The 'Humans of Belle Isle' is a documentary project produced by fellow photographer, writer and seeker of curiosities Peter Walle and myself.
We explored Belle Isle State Park, in Detroit, Michigan, looking to discover and document the personalities and stories of those who spend their time on the island. Situated on the Detroit River evenly between Canada and the United States, this sub-1000 acre island is home to many destinations, attractions and events.
Below is a selection of my contributions to the 'Humans of Belle Isle' project.
The Antique Racing Boat Show
Dave Bush is no stranger to boats, nor is he a stranger to Belle Isle. Growing up locally, he would build and sail model boats on the small ponds and lakes on Belle Isle. As his relationships with boats deepened, he would still stay close to Belle Isle with his growing passions.
Growing up around older family members who would own, work on and race classic wooden race boats, it was only a matter of time until Bush himself got into that specific realm of motor crafts. Now he is a proud member of the Antique Outboard Motor Club, and also takes credit with also getting his son into this hobby as well.
July 15, 2017 was the first time Bush had ever come to Belle Isle as part of the Antique Racing Boat show. After having a great experience bringing his boat and attending the event, as well as reliving some memories of his past, he guarantees his return.
Leaning against the hull of his 1950’s-era wooden race boat, he expounded further on his feelings for the island,
“I am just so proud of where this island has come from and where it is going. It makes me so happy.” said Bush.
The Belle Isle Kite Festival
The four men stood in a line, spaced a handful of feet apart. In each hand they held a thin, curved metal rod with soft grips. Sunglasses on, and 2-way radios in their ears, they were staring intently about 100 feet above the ground. The metal handles they were holding had wire-thin cord extending out 150 feet connecting to each of their kites which were dancing around the sky. They stood on the main field outside the Belle Isle Casino practicing during the 1st ever Belle Isle Kite Festival, on July 16, 2017.
This was Team Sky-FX--- Brett Marchel, Michael Diehl, Vern Balodis and Roger Tompkins. They are a kite flying team who had been practicing and performing together for just about two years.
Their style of kite flying, to the uninitiated, was a mixture of synchronization, crazy speeds and sudden twists and dives. They were entirely in tune with one another’s movements. The radios in their ears were connected to one member who would call out directions and maneuvers for the others to follow. The level of comfort and confidence they have is certainly noticeable, often flying their 93-inch long kites in wide circles around one another’s kites, wrapping their lines around each other’s kites, but then with a sharp flick of a wrist, the kites circle back around and all are completely free.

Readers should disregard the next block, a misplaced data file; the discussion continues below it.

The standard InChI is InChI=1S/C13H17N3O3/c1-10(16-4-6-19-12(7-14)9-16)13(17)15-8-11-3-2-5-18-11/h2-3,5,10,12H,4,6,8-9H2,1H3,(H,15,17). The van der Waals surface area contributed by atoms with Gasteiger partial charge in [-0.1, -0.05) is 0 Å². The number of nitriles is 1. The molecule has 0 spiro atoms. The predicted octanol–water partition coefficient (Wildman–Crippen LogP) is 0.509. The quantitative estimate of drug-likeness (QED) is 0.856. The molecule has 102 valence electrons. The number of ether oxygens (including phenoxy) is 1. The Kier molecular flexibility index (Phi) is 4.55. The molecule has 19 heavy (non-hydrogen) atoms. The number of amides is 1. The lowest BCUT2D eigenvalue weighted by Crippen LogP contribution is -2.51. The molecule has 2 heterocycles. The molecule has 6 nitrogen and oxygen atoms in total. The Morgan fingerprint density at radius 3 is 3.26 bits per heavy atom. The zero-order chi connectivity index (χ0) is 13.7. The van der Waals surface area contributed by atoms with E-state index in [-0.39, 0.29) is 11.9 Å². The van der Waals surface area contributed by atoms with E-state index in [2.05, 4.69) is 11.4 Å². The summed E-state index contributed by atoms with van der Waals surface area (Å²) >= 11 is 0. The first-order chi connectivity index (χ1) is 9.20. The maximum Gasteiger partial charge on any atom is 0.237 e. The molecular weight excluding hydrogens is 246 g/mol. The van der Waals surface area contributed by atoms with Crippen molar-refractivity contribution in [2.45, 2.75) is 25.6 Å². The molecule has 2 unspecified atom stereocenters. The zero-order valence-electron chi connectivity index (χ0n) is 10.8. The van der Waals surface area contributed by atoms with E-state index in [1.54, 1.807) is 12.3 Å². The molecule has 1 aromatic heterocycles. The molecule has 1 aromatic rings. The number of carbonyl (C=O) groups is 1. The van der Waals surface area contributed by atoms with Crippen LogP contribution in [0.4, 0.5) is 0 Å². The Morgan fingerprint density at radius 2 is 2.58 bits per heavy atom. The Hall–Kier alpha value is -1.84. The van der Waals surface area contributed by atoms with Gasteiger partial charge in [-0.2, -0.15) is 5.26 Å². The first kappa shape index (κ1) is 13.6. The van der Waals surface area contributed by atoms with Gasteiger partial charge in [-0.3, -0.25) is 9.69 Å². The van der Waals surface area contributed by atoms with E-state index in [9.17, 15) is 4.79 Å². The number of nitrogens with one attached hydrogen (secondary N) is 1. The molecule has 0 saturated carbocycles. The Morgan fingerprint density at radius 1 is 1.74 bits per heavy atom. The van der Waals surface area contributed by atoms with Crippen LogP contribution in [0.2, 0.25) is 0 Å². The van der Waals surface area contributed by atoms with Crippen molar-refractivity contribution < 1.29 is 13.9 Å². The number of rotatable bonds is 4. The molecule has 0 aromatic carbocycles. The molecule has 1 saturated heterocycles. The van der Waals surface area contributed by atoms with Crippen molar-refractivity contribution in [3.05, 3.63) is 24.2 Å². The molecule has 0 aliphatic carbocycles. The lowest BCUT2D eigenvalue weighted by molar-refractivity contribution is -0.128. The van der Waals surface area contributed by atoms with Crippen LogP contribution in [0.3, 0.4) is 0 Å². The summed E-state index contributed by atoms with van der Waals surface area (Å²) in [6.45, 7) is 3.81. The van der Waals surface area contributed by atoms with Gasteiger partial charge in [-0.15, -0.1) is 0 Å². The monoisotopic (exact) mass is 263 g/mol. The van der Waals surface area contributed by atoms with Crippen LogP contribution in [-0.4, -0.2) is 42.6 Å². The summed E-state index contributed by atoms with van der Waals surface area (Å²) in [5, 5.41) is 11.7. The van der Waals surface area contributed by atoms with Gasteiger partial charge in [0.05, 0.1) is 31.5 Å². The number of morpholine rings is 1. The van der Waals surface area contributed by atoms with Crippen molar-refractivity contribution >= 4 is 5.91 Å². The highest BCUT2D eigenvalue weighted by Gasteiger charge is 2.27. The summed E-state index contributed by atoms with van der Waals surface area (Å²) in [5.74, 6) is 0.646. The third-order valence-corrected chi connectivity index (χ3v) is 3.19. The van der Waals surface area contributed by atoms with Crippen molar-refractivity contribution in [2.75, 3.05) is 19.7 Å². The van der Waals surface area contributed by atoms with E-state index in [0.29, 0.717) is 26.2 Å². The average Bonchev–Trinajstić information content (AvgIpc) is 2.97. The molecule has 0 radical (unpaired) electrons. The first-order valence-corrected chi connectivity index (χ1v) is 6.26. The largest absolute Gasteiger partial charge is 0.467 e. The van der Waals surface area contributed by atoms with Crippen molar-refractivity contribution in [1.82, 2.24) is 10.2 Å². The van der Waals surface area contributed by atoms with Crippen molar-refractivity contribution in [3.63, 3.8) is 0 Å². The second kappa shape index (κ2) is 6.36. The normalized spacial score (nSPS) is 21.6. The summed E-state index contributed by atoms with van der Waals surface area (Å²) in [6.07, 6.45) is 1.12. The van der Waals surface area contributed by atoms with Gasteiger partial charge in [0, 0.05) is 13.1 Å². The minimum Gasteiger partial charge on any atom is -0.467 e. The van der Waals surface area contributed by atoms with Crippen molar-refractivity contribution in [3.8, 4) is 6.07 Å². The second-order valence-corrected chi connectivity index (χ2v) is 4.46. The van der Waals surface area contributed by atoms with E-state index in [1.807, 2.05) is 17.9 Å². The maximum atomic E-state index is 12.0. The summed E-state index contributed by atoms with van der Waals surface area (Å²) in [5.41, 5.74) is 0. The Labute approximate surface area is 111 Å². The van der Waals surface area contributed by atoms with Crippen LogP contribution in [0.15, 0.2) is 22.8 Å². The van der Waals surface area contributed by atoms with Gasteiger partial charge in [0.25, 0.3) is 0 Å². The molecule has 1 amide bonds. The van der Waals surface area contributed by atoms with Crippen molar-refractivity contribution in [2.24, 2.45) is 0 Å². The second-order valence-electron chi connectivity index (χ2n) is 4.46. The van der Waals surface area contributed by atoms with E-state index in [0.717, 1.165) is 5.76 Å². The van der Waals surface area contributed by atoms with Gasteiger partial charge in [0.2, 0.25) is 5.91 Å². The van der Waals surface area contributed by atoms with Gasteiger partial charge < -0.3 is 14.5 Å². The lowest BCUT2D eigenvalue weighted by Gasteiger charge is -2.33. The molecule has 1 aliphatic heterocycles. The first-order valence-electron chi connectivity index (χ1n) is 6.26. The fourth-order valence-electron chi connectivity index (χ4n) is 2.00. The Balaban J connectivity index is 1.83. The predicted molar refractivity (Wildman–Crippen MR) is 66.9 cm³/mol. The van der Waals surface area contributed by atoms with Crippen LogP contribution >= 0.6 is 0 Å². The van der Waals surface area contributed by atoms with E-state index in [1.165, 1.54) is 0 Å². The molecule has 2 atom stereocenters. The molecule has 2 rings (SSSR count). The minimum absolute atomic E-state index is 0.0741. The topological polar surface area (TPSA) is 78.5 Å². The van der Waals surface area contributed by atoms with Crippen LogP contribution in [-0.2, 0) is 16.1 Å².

They came to the Kite Festival not knowing what to expect, but say they were quite happy with the turnout of attendance. With other kite teams joining the festival, new crowds curious to try flying kites, everyone was spreading the word and good spirits of the world of kite flying and its culture.
Being a team that practices anywhere from large fields, to local parks, to frozen lakes, they appreciate the day’s events happening on Belle Isle. For this kite team, the Belle Isle Kite Festival has taken what had historically been a practice field on Belle Isle, to becoming a stage to exhibit their teamwork and talents.
David Brostek is a creative.
Working as a carpenter and artist, he is always designing and bringing something new into existence. One day he decided he wanted something bigger.
Something different. Something for himself. And definitely something he’s never done before.
“I just wanted to do a big art piece”, Brostek simply stated.
After coming across a large supply of old recycled computer parts, the idea came to him. Taking the large variety of electronics he had amassed, he then went out and took a step nobody could have guessed- he bought a car.
The next move in his grand idea took him one year to complete.
He began to painstakingly arrange and glue different types of computer electronics all over his new car, a 1991 Ford Escort. He would painstakingly trim out every section he wanted to use with metal shears and then glue them to the car, always careful to make sure there was interesting elements and transitions wherever you looked on the car.
“You never know how many different types of color green there are until you do a project like this.” Said Brostek, referring to the immense variety of colored computer parts he was working with.
He took care to organize how he laid out the parts. He’ll be quick to tell you he’s not at all a computer guy. He would rather organize his layout based off of how he thought the parts would visually work together, what they could represent and look like as a hole. It became a new world for him. He’d point to some sections, saying how they could look like a city from high above, or how small round fan blade could be imagined a sports arena in a city.